Latest update March 22nd, 2023 12:59 AM
Jun 27, 2016 News
– Ronald Gajraj was most favoured, says Greenidge
Instead of using a standardized system for payment, Foreign Affairs Minister, Carl Greenidge has alleged that the former regime paid Guyana’s Ambassadors according to favour.
Greenidge said in some cases payments were really low while others were extremely generous.
“So in other words, if you weren’t a favourite of the Party or you were not being assigned to a post that served their ‘special agenda’ then it was reflected in your payment,” he said.
The Foreign Affairs Minister said that Guyana’s former Ambassador to India, Ronald Gajraj, was the most favoured by the PPP.
In 2005, Gajraj who served as Home Affairs Minister was forced to resign after local and international pressure came down on the Bharrat Jagdeo administration regarding allegations that the Minister had direct ties to the infamous death squad. He was assigned as Guyana’s High Commissioner to India.
“Gajraj was paid over US$8000 as part of his package while others were getting barely US$4000 or under that amount. Gajraj was also getting special treatment as he was receiving first class tickets for four and eight persons wherever he wanted. Also, the PPP regime had the Treasury bearing the cost of travel and accommodation of his spouse and children under the age of 30,” the Minister expressed.
The politician said that this practice has come to an end with the new administration in place and has assured that a better system for payment has been installed.
In the process of evaluating and strengthening the systems of his office, Greenidge said he also discovered that the PPP misused the systems and protocols governing Ambassadorial appointments.
Greenidge said, however, that this is an area that he is intent on bringing some structure to. He said that one of the first things he did was to replace most of the Ambassadors appointed during the PPP’s era as it was found that they were only given the position because of political favours and connections. He cited the appointment of David Dabydeen as a prime example of this.
“When it comes to Dabydeen, who was our Ambassador to China, he was not retained by us because he was a political appointee. Additionally, he chose not to resign. When we took over, we told almost all of them that their contract was at an end and you are supposed to resign. In some instances, we gave them time to pack up and go …But Dabydeen did not listen. He refused to bow to protocol.”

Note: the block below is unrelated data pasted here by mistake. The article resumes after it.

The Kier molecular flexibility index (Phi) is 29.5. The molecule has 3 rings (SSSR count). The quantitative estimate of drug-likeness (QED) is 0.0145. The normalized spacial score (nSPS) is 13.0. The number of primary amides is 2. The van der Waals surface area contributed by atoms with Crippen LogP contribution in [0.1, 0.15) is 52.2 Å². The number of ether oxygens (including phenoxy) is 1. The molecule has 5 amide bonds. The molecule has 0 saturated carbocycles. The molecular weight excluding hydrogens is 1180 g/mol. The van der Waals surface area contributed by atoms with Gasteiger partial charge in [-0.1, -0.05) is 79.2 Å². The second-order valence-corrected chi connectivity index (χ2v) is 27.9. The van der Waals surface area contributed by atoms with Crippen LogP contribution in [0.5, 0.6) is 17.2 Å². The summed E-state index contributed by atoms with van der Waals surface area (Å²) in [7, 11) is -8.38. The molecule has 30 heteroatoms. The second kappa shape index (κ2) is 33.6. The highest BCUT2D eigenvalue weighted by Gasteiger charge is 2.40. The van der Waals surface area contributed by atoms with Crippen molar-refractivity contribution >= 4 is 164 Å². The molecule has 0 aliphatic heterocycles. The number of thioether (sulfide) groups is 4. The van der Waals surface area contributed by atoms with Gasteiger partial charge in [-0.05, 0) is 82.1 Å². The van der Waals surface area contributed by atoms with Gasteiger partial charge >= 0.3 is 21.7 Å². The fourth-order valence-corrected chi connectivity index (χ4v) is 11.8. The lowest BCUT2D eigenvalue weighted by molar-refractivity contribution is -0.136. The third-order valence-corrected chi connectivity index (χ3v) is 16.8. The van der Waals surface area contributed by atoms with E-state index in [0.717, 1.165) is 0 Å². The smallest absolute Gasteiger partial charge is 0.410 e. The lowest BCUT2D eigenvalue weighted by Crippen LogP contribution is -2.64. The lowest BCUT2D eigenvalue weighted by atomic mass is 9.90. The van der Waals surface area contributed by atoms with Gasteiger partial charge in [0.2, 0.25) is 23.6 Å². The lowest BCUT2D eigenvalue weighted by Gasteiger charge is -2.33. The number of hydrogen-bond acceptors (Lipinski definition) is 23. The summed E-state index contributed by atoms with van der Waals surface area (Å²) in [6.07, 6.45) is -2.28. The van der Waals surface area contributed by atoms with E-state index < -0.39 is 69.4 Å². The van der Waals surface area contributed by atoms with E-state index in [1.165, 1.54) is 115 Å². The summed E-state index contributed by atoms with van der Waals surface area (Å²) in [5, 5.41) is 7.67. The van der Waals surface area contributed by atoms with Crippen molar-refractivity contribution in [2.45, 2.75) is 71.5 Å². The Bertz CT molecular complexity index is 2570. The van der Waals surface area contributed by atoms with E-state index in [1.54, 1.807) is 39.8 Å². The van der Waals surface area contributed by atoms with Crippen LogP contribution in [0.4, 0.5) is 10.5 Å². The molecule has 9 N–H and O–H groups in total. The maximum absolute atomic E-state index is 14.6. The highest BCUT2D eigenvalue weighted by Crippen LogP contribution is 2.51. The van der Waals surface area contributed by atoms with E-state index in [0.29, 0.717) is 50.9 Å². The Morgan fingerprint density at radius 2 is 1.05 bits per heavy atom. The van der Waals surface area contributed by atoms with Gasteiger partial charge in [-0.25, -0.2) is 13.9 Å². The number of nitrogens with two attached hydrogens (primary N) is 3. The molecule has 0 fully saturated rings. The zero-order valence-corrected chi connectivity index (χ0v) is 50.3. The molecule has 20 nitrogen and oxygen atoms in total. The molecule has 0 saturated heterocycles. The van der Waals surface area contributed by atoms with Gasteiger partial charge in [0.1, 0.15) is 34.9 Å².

Greenidge said that one of the Ambassadors who was retained from the PPP’s time was Bayney Karran. Karran is Guyana’s Ambassador to Washington.
“In Bayney’s case, he was retained because it was felt that he had been genuinely effective in his services. After he resigned, he expressed an interest in getting back his job as well. And on that basis we retained him. However in Dabydeen’s case, I can’t say much for his body of work,” the Foreign Affairs Minister said.
Greenidge added, “And I really don’t know what he did over there to be honest. I suppose I was not interested in finding out the details because he was a political appointee and I made a public commitment not to renew the contracts of political appointees.”
Greenidge said that Ambassadors are supposed to submit monthly reports. However, he is unable to say if Dabydeen observed this monthly practice while he worked during the PPP time. His understanding is that Dabydeen communicated directly with the former Presidents for all high level matters on China. Greenidge said that this is also a breach of reporting protocol especially when one takes into consideration that there are no files on certain matters.
Greenidge said, too, that there is usually a review of the work of the Ambassadors which is normally done by the Ministry of Foreign Affairs. He said that this was rarely observed during the time of the past regime.
The Foreign Affairs Minister said that most of the Ambassadors who were appointed under the PPP regime were essentially political appointees who basically reported to the office of the presidency and failed to observe in numerous instances, the relevant reporting protocols.
“Some of the former Ambassadors felt they had to report directly to the former Presidents. That created a problem for us here, because when you ask for certain information, the Ministry is unable to say how A or B has been arrived at. So reporting protocols were breached and it is something we are looking to change,” the Minister concluded.
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